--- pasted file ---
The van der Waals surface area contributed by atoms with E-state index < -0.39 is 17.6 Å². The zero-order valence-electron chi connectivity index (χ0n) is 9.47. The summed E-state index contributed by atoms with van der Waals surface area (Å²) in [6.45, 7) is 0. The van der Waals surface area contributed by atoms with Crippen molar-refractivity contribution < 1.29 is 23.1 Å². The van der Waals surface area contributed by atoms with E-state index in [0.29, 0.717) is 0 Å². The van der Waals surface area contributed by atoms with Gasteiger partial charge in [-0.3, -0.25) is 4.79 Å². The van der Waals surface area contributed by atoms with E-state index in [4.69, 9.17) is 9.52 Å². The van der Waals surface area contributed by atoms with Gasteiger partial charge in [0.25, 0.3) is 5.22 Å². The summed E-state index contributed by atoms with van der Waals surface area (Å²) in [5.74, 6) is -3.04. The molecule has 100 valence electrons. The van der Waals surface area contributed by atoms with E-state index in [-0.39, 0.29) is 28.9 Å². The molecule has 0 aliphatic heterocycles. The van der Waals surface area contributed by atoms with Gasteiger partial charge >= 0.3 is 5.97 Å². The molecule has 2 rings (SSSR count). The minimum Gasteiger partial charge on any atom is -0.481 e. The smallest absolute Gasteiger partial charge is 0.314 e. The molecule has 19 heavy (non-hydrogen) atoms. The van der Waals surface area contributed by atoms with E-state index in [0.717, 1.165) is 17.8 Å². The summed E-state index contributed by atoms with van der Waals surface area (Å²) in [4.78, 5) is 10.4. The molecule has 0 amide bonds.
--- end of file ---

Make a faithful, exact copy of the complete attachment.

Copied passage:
The van der Waals surface area contributed by atoms with E-state index < -0.39 is 17.6 Å². The zero-order valence-electron chi connectivity index (χ0n) is 9.47. The summed E-state index contributed by atoms with van der Waals surface area (Å²) in [6.45, 7) is 0. The van der Waals surface area contributed by atoms with Crippen molar-refractivity contribution < 1.29 is 23.1 Å². The van der Waals surface area contributed by atoms with E-state index in [0.29, 0.717) is 0 Å². The van der Waals surface area contributed by atoms with Gasteiger partial charge in [-0.3, -0.25) is 4.79 Å². The van der Waals surface area contributed by atoms with E-state index in [4.69, 9.17) is 9.52 Å². The van der Waals surface area contributed by atoms with Gasteiger partial charge in [0.25, 0.3) is 5.22 Å². The summed E-state index contributed by atoms with van der Waals surface area (Å²) in [5.74, 6) is -3.04. The molecule has 100 valence electrons. The van der Waals surface area contributed by atoms with E-state index in [-0.39, 0.29) is 28.9 Å². The molecule has 0 aliphatic heterocycles. The van der Waals surface area contributed by atoms with Gasteiger partial charge >= 0.3 is 5.97 Å². The molecule has 2 rings (SSSR count). The minimum Gasteiger partial charge on any atom is -0.481 e. The smallest absolute Gasteiger partial charge is 0.314 e. The molecule has 19 heavy (non-hydrogen) atoms. The van der Waals surface area contributed by atoms with E-state index in [0.717, 1.165) is 17.8 Å². The summed E-state index contributed by atoms with van der Waals surface area (Å²) in [4.78, 5) is 10.4. The molecule has 0 amide bonds.